Home' Island Sun : ISN 010518 Contents Plant Smart
by Gerri Reaves
Bengal clock vine’s (Thunbergia
grandiflora) showy lavender-blue
flowers give it several common
names, including sky flower and sky vine.
The flower shape inspires the name
The cultivar “Alba” has white rather
than bluish flowers.
As the name implies, this species
is a native of India. It is one of four
Thunbergias in Florida, all non-native.
This hardy spreading twining vine can
be erect or climbing, growing as much as
20 or 30 feet in a year. It is potentially
invasive, so be careful where you plant it. It
has escaped cultivation in Florida.
The numerous drooping clusters of
flowers on the dense foliage make it
superficially resemble a morning glory
vine. The bell-shaped white- or yellow-
throated flowers measure about three
inches across, thus the term Grandiflora,
Latin for large-flowered.
The opposite evergreen leaves are
heart-shaped and broad, the seed capsule
inconspicuous and beaked. Bengal clock
vine prefers full sun to partial shade, plenty
of moisture, and well-drained soil.
Like many aggressive cascading vines, it
works well on a trellis or fence, in planters,
or as a hanging plant. It flowers all year.
It has moderate drought tolerance, low
salt tolerance and is prone to nematodes
and iron deficiency. The leaves are used
medicinally in Malay culture.
If you’re set on having a blue- or
lavender-flowered vine in your landscape,
consider skyblue clustervine (Jacquemontia
pentanthos) instead. That native, also
called blue jacquemontia and Key West
morning-glory, is endangered in the state
and attracts many native pollinators and is
a nectar source for butterflies.
Sources: Betrock’s Florida Plant
Guide by Edward F. Gilman; Florida
Landscape Plants by John V. Watkins and
Thomas J. Sheehan; Florida, My Eden
by Frederic B. Stresau; Florida’s Fabulous
Flowers by Winston Williams; www.
floridata.com; www.ifas.ufl.edu; and www.
Plant Smart explores the diverse flora
of South Florida.
Bengal clock vine is a non-native
ornamental with invasive potential
photo by Gerri Reaves
ISLAND SUN - JANUARY 5, 2018
EXPERIENCE: HUNDREDS OF SUCCESSFUL LANDSCAPES
300 Center Road, Fort Myers FL 33907
PHONE 239.939.9663 • FAX 239.939.8504
www.NoLawn.com • www.AllNative.biz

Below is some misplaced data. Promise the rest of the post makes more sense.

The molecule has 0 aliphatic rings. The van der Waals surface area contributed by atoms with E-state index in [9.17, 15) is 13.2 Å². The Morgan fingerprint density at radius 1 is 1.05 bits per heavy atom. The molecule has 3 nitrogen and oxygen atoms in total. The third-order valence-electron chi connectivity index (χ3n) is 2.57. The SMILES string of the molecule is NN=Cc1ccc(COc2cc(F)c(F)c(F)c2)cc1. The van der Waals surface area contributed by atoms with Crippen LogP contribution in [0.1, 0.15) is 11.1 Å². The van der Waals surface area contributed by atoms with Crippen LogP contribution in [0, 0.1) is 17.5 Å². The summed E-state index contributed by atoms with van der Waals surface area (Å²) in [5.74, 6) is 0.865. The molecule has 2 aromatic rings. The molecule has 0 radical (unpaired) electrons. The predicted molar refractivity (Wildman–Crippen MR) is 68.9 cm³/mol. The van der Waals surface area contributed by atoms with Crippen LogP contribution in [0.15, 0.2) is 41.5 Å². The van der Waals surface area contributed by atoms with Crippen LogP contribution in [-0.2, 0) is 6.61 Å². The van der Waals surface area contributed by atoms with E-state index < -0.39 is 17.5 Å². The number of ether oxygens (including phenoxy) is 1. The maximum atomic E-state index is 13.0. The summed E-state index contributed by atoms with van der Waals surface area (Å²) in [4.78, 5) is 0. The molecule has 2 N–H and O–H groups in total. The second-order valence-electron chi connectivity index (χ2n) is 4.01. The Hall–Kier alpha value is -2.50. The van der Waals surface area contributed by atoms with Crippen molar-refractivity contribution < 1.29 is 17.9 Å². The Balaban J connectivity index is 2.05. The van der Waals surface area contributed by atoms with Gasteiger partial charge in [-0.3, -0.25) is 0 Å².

OUR NURSERY FEATURES
OVER 200 SPECIES OF NATIVE
PLANTS ON SEVERAL ACRES
■ Butterfly Gardens ■
■ Wildlife/Bird Sanctuaries ■
We also offer landscape design,
consultation, installation and maintenance.
OPEN: Thursdays, Fridays & Saturdays 9am to 5pm
First Fishing Club
Meeting Of The
submitted by Charles Sobczak
On Tuesday, January 9, the
Sanibel Island Fishing Club
will be holding its monthly club
gathering. The meeting will be held
in the north room of The Community
House, located at 2173 Periwinkle
Way. The meeting starts at 6:30 p.m.,
with a half hour meet-and-greet while
the featured speakers begin their
presentation at 7 p.m. There is no
admission charge and the angling public
is invited. Pizza and refreshments will
be available at a nominal charge.
This month’s featured speaker is
Capt. Jordon Delany of Pure Passion
Fishing Charters. Capt. Delany was
born and raised in Fort Myers and is on
the water nearly every day of the year.
He specializes in light tackle fishing for
snook, redfish, tarpon and trout. He
operates a 23-foot Aquasport equipped
with a full tower for spotting those
elusive tailing redfish. His presentation
will include a viewing of dozens of
photos of himself and his charters
holding up some of his prize catches
including tripletail, cobia, yellowtail and
the inshore fish he focuses on. Capt.
Delany will share tips and techniques
he uses to target these species and the
best tides and times to find them in our
local waters. For both inshore and near
shore anglers, this is a presentation you
will not want to miss. His presentation
will be followed by an open Q&A
session with club members.
The Sanibel Island Fishing Club
meets monthly through season and
sponsors several group outings
throughout the year as well as lending
support for various fishing related
charities and non-profit organizations
such as START, SCCF Marine Lab and
Sanibel Sea School. For information
on joining the club, contact Warren
Tiegen at 579-0354 or attend the next
meeting. To learn more about the club,
to view fishing photos or to explore
the fish recipe section, visit www.
Capt. Jordon Delany with a trophy-sized snook
Tract Bird Walk
The first bird walk of the season
with the Sanibel-Captiva Audubon
Society will be held on Saturday,
January 6 at The Bailey Tract. Island
Inn Road is closed due to mulch work
from Hurricane Irma. Participants
should use the Tarpon Bay Road
entrance. Free parking is available.
These bird walks are open to the
public and all levels of experience. A
$5 donation is appreciated. For more
information, visit www.san-capaudubon.
American kestrel photo by France Paulson
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